Across the world Television Match Officials are traditionally only appointed for games covered live on TV. But after a substantial financial investment by the Premiership Rugby Board, referees in all 135 Aviva Premiership Rugby matches will now be able to consult the TMO, for the first time in the League’s history.
"This move greatly increases the integrity and consistency in Aviva Premiership Rugby," said Phil Winstanley the Rugby Director at Premiership Rugby.
"Aviva Premiership Rugby has more close matches (an average winning margin of 11.1 points) than any other League in the world and we pride ourselves on the competitiveness of our tournament.
“This new TMO policy helps maintain the level playing field for all clubs alongside other measures like our Salary Cap.
“Last season only the 69 live TV matches were covered by the TMO, and we want to strive for world-class standards. Having a TMO in all 135 matches is an important step forward.
“Our analysis showed that officials could have been helped in many of the non-live matches last season, if the additional cameras had been in place.
“We don't want the decision of whether a TMO is used to be dependent on whether a match is being covered live."
Last season the powers of the TMO were increased and this led to a drop in citings. In 2011-12 there were 38 citings in Aviva Premiership Rugby, a number which dropped to 30 in 2012-13.
"Ideally we want every offence to be dealt with during the match in which it takes place, so we want to move to a system where there are no citings," Winstanley added.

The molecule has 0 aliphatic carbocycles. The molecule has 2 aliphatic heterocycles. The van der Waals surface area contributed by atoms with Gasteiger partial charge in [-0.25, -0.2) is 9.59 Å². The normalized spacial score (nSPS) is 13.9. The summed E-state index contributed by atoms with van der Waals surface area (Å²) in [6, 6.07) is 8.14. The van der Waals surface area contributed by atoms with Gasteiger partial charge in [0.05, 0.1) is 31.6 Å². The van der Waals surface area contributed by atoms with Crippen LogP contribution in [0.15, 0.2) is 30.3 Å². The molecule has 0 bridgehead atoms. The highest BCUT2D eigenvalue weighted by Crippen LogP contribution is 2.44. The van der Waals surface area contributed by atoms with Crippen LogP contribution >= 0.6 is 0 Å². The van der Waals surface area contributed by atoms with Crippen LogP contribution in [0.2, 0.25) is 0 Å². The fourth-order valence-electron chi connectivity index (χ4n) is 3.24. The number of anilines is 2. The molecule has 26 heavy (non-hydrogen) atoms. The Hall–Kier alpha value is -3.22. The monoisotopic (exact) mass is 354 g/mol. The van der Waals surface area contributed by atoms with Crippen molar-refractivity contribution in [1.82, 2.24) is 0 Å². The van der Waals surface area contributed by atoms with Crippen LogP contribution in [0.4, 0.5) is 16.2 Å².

"In the case of foul play we want it to be dealt with when it occurs and not in a hearing some days later when the penalty will not benefit the opposing team."
The new development will also allow for more comprehensive coverage on The Aviva Premiership Rugby Highlights Show on ITV with a minimum of eight cameras at every one of the 135 matches.
This season the TMO in Aviva Premiership Rugby is part of a worldwide trial which will enable referees to:
1. Consult with the TMO to review up to two phases (rucks or mauls) before the ball is grounded in the act of scoring.
2. Call on the TMO to advise on incidents of possible foul play.
Having reviewed detailed statistical analysis of the two Union-specific trials, the IRB Laws Representative Group agreed that given the vast majority of tries at elite level are scored from two phases, the Currie Cup protocol is sufficient to ensure that the TMO has scope to address potential match-affecting incidents in the build-up to a try being scored. Strong officiating and a programme of Union education will also be key to successful implementation.IRB Rugby Committee Chairman Graham Mourie said: "It was a difficult task for the Laws Representative Group to determine which variation of the protocol should go forward for global trial as both had significant merits and both have been embraced by match officials, coaches and players.